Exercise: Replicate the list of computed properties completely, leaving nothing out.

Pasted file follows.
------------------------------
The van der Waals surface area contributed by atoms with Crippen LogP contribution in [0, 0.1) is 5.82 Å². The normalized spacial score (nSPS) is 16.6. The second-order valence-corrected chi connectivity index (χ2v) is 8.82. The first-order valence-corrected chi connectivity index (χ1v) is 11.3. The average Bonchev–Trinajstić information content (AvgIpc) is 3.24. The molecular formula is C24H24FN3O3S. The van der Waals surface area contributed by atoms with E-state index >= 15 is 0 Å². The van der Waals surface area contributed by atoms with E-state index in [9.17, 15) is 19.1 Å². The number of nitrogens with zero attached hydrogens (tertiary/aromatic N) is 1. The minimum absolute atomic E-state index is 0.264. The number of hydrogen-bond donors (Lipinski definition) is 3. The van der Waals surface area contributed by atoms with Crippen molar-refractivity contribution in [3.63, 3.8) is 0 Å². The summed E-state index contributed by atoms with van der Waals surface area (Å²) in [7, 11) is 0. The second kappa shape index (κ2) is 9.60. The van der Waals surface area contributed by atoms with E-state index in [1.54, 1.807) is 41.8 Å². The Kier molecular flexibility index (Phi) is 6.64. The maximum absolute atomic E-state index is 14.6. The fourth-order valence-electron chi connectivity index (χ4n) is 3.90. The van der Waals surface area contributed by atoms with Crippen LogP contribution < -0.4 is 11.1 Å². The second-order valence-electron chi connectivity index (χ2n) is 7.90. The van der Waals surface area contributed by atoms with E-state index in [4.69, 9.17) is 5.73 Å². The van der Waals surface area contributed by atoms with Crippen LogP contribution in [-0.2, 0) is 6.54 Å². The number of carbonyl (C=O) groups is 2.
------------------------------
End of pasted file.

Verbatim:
The van der Waals surface area contributed by atoms with Crippen LogP contribution in [0, 0.1) is 5.82 Å². The normalized spacial score (nSPS) is 16.6. The second-order valence-corrected chi connectivity index (χ2v) is 8.82. The first-order valence-corrected chi connectivity index (χ1v) is 11.3. The average Bonchev–Trinajstić information content (AvgIpc) is 3.24. The molecular formula is C24H24FN3O3S. The van der Waals surface area contributed by atoms with E-state index >= 15 is 0 Å². The van der Waals surface area contributed by atoms with E-state index in [9.17, 15) is 19.1 Å². The number of nitrogens with zero attached hydrogens (tertiary/aromatic N) is 1. The minimum absolute atomic E-state index is 0.264. The number of hydrogen-bond donors (Lipinski definition) is 3. The van der Waals surface area contributed by atoms with Crippen molar-refractivity contribution in [3.63, 3.8) is 0 Å². The summed E-state index contributed by atoms with van der Waals surface area (Å²) in [7, 11) is 0. The second kappa shape index (κ2) is 9.60. The van der Waals surface area contributed by atoms with E-state index in [1.54, 1.807) is 41.8 Å². The Kier molecular flexibility index (Phi) is 6.64. The maximum absolute atomic E-state index is 14.6. The fourth-order valence-electron chi connectivity index (χ4n) is 3.90. The van der Waals surface area contributed by atoms with Crippen LogP contribution < -0.4 is 11.1 Å². The second-order valence-electron chi connectivity index (χ2n) is 7.90. The van der Waals surface area contributed by atoms with E-state index in [4.69, 9.17) is 5.73 Å². The van der Waals surface area contributed by atoms with Crippen LogP contribution in [-0.2, 0) is 6.54 Å². The number of carbonyl (C=O) groups is 2.